The possibility of billions of people connected by mobile devices, with unprecedented computing power, is being accelerated by edge computing. The Internet has provided a shift to decentralized and distributed computing from the centralized computing model that started in the third industrial revolution. Unprecedented processing power, storage capacity, and access to knowledge, are unlimited; often at an individual’s fingertips through their device. On the social front a paradigm shift is underway in how we work and communicate, as well as how we express, inform, and entertain our selves. Our devices will become an increasing part of our personal ecosystem, listening to us, anticipating our needs and helping us when required, even if not asked. Over the next 30 years, we will be entering an intelligent world, where things will be intelligent and able to sense and connect. These advances will be powered by leading ICT technology. Devices will be the sensing organs of the intelligent world; networks will connect them together; clouds will be its digital brain, a source of intelligence.
In addition, these possibilities are multiplied by breakthrough emerging technologies that are converging, and can also be viewed as digital transformation accelerators. Examples of these breakthroughs are artificial intelligence and cognitive computing, robotics, IoT, autonomous vehicles, 3-D printing, digital currencies, blockchain and distributed ledger technology, nanotechnology, biotechnology, materials science, energy storage, and quantum computing.
Digital fabrication technologies are interacting with the world on a daily basis. Engineers, designers, and architects, are combining computational design, additive manufacturing, materials engineering, and synthetic biology to pioneer a symbiosis between microorganisms, our bodies, the products we consume, and even the buildings we inhabit. Industry digitalization cannot be achieved with a single technology: It will require the synergy of cloud, network infrastructure (pipes), and devices. For enterprises, their ICT systems are shifting from siloed architecture to one that features cloud-pipe-device synergy. The new ICT is the combination of these foundational, enabling and digital transformation accelerators ─ cloud, big data, SDN, 5G, and IoT.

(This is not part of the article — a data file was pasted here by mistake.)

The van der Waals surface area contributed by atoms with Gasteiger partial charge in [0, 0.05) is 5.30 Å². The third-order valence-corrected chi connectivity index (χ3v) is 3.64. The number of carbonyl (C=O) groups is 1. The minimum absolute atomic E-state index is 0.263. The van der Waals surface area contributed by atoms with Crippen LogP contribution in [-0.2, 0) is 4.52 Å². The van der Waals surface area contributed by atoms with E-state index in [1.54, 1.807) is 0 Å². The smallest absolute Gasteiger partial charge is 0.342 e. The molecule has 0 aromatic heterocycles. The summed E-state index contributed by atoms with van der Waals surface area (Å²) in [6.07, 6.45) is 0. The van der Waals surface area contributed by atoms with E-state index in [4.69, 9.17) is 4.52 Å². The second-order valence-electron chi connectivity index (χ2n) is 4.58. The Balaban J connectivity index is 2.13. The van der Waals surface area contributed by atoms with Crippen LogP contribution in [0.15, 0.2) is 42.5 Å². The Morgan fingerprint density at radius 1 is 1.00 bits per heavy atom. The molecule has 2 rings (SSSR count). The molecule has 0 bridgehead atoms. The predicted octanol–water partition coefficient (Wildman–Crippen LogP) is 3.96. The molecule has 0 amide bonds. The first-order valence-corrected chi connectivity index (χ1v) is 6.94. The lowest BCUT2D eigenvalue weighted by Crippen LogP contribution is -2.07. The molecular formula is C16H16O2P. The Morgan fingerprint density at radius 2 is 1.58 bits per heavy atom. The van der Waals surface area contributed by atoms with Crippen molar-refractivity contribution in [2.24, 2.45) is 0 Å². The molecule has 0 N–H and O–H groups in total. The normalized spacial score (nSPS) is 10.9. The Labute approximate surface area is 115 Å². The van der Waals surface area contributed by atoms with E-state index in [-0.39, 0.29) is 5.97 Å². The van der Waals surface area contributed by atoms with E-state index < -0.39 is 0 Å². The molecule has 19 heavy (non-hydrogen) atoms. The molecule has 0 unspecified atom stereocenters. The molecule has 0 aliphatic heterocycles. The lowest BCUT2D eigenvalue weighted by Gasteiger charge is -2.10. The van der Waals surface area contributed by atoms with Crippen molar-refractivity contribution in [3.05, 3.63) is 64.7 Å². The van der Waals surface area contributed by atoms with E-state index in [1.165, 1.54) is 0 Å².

The challenges created by the fourth industrial revolution appear to be mostly on the supply side, in the world of work and production. As a result, the great beneficiaries are the providers of intellectual or physical capital, the innovators of intellectual or physical capital. These are the innovators, the investors and the shareholders, which explains the rising gap in wealth between those who depend on their labor and those who own capital. The concentration of benefits and value in just a small percentage of people is also exacerbated by the so called platform effect, in which digitally driven organizations create networks that match buyers and sellers through a marketplace comprising a wide variety of products and services, and thereby enjoy increasing returns to scale. The consequence of the platform effect is a concentration of a few powerful platforms that dominate their markets.